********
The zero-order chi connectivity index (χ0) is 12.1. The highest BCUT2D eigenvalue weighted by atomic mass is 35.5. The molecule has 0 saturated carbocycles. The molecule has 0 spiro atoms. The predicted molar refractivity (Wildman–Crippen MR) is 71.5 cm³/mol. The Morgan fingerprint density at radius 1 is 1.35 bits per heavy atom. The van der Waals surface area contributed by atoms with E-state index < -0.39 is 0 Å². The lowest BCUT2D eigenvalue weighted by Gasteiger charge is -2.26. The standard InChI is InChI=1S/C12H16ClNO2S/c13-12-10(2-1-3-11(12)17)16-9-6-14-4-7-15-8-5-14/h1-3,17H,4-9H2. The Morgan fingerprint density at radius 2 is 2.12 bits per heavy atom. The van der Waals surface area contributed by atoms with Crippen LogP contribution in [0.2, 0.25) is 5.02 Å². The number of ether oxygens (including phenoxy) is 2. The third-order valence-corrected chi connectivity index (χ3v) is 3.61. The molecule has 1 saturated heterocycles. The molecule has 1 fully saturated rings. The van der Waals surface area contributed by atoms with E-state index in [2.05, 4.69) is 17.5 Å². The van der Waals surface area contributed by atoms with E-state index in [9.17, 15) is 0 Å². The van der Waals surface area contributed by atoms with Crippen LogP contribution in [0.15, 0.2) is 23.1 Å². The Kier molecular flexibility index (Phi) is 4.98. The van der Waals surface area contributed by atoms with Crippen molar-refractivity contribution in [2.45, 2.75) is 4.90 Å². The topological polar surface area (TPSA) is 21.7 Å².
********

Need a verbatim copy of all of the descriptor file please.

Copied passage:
The zero-order chi connectivity index (χ0) is 12.1. The highest BCUT2D eigenvalue weighted by atomic mass is 35.5. The molecule has 0 saturated carbocycles. The molecule has 0 spiro atoms. The predicted molar refractivity (Wildman–Crippen MR) is 71.5 cm³/mol. The Morgan fingerprint density at radius 1 is 1.35 bits per heavy atom. The van der Waals surface area contributed by atoms with E-state index < -0.39 is 0 Å². The lowest BCUT2D eigenvalue weighted by Gasteiger charge is -2.26. The standard InChI is InChI=1S/C12H16ClNO2S/c13-12-10(2-1-3-11(12)17)16-9-6-14-4-7-15-8-5-14/h1-3,17H,4-9H2. The Morgan fingerprint density at radius 2 is 2.12 bits per heavy atom. The van der Waals surface area contributed by atoms with Crippen LogP contribution in [0.2, 0.25) is 5.02 Å². The number of ether oxygens (including phenoxy) is 2. The third-order valence-corrected chi connectivity index (χ3v) is 3.61. The molecule has 1 saturated heterocycles. The molecule has 1 fully saturated rings. The van der Waals surface area contributed by atoms with E-state index in [2.05, 4.69) is 17.5 Å². The van der Waals surface area contributed by atoms with E-state index in [9.17, 15) is 0 Å². The van der Waals surface area contributed by atoms with Crippen LogP contribution in [0.15, 0.2) is 23.1 Å². The Kier molecular flexibility index (Phi) is 4.98. The van der Waals surface area contributed by atoms with Crippen molar-refractivity contribution in [2.45, 2.75) is 4.90 Å². The topological polar surface area (TPSA) is 21.7 Å².